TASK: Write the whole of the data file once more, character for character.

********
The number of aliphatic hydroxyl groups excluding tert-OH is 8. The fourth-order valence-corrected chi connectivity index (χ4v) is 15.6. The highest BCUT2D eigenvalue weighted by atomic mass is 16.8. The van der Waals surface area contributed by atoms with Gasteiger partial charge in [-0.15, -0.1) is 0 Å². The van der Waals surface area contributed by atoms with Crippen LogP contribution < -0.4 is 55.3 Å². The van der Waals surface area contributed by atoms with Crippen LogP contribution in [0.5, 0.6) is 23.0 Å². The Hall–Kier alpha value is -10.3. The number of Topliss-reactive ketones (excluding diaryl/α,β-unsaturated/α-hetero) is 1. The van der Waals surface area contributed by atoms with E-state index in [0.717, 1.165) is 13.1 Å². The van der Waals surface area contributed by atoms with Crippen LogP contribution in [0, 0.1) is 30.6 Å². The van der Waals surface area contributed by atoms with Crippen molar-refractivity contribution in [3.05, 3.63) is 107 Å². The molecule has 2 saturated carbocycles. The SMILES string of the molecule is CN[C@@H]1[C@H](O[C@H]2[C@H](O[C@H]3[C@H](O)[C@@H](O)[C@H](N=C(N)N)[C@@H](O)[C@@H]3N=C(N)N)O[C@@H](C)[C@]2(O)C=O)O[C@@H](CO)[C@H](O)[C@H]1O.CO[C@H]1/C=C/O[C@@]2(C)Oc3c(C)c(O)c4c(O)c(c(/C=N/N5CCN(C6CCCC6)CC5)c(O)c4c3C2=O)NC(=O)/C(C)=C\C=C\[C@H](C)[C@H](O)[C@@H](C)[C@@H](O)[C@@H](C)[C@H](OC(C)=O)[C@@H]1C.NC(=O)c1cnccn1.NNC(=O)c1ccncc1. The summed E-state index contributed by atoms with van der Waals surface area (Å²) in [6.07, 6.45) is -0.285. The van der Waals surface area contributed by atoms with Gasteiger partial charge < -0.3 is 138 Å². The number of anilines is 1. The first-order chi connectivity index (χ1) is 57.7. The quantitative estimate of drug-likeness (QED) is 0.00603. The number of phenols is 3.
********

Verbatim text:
The number of aliphatic hydroxyl groups excluding tert-OH is 8. The fourth-order valence-corrected chi connectivity index (χ4v) is 15.6. The highest BCUT2D eigenvalue weighted by atomic mass is 16.8. The van der Waals surface area contributed by atoms with Gasteiger partial charge in [-0.15, -0.1) is 0 Å². The van der Waals surface area contributed by atoms with Crippen LogP contribution < -0.4 is 55.3 Å². The van der Waals surface area contributed by atoms with Crippen LogP contribution in [0.5, 0.6) is 23.0 Å². The Hall–Kier alpha value is -10.3. The number of Topliss-reactive ketones (excluding diaryl/α,β-unsaturated/α-hetero) is 1. The van der Waals surface area contributed by atoms with E-state index in [0.717, 1.165) is 13.1 Å². The van der Waals surface area contributed by atoms with Crippen LogP contribution in [0, 0.1) is 30.6 Å². The van der Waals surface area contributed by atoms with Crippen molar-refractivity contribution in [3.05, 3.63) is 107 Å². The molecule has 2 saturated carbocycles. The SMILES string of the molecule is CN[C@@H]1[C@H](O[C@H]2[C@H](O[C@H]3[C@H](O)[C@@H](O)[C@H](N=C(N)N)[C@@H](O)[C@@H]3N=C(N)N)O[C@@H](C)[C@]2(O)C=O)O[C@@H](CO)[C@H](O)[C@H]1O.CO[C@H]1/C=C/O[C@@]2(C)Oc3c(C)c(O)c4c(O)c(c(/C=N/N5CCN(C6CCCC6)CC5)c(O)c4c3C2=O)NC(=O)/C(C)=C\C=C\[C@H](C)[C@H](O)[C@@H](C)[C@@H](O)[C@@H](C)[C@H](OC(C)=O)[C@@H]1C.NC(=O)c1cnccn1.NNC(=O)c1ccncc1. The summed E-state index contributed by atoms with van der Waals surface area (Å²) in [6.07, 6.45) is -0.285. The van der Waals surface area contributed by atoms with Gasteiger partial charge < -0.3 is 138 Å². The number of anilines is 1. The first-order chi connectivity index (χ1) is 57.7. The quantitative estimate of drug-likeness (QED) is 0.00603. The number of phenols is 3.